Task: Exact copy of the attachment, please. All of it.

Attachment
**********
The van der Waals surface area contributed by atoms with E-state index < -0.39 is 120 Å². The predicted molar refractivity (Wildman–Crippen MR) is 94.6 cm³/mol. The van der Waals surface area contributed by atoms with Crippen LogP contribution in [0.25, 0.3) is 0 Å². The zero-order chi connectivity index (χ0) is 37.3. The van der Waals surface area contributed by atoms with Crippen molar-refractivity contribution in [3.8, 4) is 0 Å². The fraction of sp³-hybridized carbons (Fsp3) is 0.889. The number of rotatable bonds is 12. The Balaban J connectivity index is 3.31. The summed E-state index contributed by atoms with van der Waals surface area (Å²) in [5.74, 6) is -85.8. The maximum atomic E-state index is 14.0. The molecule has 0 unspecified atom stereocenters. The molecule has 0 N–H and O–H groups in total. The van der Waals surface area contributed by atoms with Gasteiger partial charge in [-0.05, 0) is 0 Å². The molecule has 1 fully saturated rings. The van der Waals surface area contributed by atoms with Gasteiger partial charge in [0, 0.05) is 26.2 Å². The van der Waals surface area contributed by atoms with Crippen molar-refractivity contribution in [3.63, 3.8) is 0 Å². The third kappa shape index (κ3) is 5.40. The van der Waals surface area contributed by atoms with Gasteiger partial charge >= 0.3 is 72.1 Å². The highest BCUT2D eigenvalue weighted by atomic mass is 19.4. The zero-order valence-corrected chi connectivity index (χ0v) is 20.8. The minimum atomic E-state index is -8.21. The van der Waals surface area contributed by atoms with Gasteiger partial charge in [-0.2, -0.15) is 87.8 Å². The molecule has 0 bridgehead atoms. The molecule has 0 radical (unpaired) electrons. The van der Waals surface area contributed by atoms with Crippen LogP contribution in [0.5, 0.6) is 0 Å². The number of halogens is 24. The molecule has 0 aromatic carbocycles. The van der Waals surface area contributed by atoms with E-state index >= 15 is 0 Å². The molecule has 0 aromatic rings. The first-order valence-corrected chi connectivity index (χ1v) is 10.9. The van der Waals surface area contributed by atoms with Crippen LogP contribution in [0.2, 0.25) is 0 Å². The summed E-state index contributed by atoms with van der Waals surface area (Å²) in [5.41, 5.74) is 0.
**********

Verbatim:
The van der Waals surface area contributed by atoms with E-state index < -0.39 is 120 Å². The predicted molar refractivity (Wildman–Crippen MR) is 94.6 cm³/mol. The van der Waals surface area contributed by atoms with Crippen LogP contribution in [0.25, 0.3) is 0 Å². The zero-order chi connectivity index (χ0) is 37.3. The van der Waals surface area contributed by atoms with Crippen molar-refractivity contribution in [3.8, 4) is 0 Å². The fraction of sp³-hybridized carbons (Fsp3) is 0.889. The number of rotatable bonds is 12. The Balaban J connectivity index is 3.31. The summed E-state index contributed by atoms with van der Waals surface area (Å²) in [5.74, 6) is -85.8. The maximum atomic E-state index is 14.0. The molecule has 0 unspecified atom stereocenters. The molecule has 0 N–H and O–H groups in total. The van der Waals surface area contributed by atoms with Gasteiger partial charge in [-0.05, 0) is 0 Å². The molecule has 1 fully saturated rings. The van der Waals surface area contributed by atoms with Gasteiger partial charge in [0, 0.05) is 26.2 Å². The van der Waals surface area contributed by atoms with Crippen molar-refractivity contribution in [3.63, 3.8) is 0 Å². The third kappa shape index (κ3) is 5.40. The van der Waals surface area contributed by atoms with Gasteiger partial charge >= 0.3 is 72.1 Å². The highest BCUT2D eigenvalue weighted by atomic mass is 19.4. The zero-order valence-corrected chi connectivity index (χ0v) is 20.8. The minimum atomic E-state index is -8.21. The van der Waals surface area contributed by atoms with Gasteiger partial charge in [-0.2, -0.15) is 87.8 Å². The molecule has 0 bridgehead atoms. The molecule has 0 radical (unpaired) electrons. The van der Waals surface area contributed by atoms with Crippen LogP contribution in [0.5, 0.6) is 0 Å². The number of halogens is 24. The molecule has 0 aromatic carbocycles. The van der Waals surface area contributed by atoms with E-state index >= 15 is 0 Å². The molecule has 0 aromatic rings. The first-order valence-corrected chi connectivity index (χ1v) is 10.9. The van der Waals surface area contributed by atoms with Crippen LogP contribution in [0.2, 0.25) is 0 Å². The summed E-state index contributed by atoms with van der Waals surface area (Å²) in [5.41, 5.74) is 0.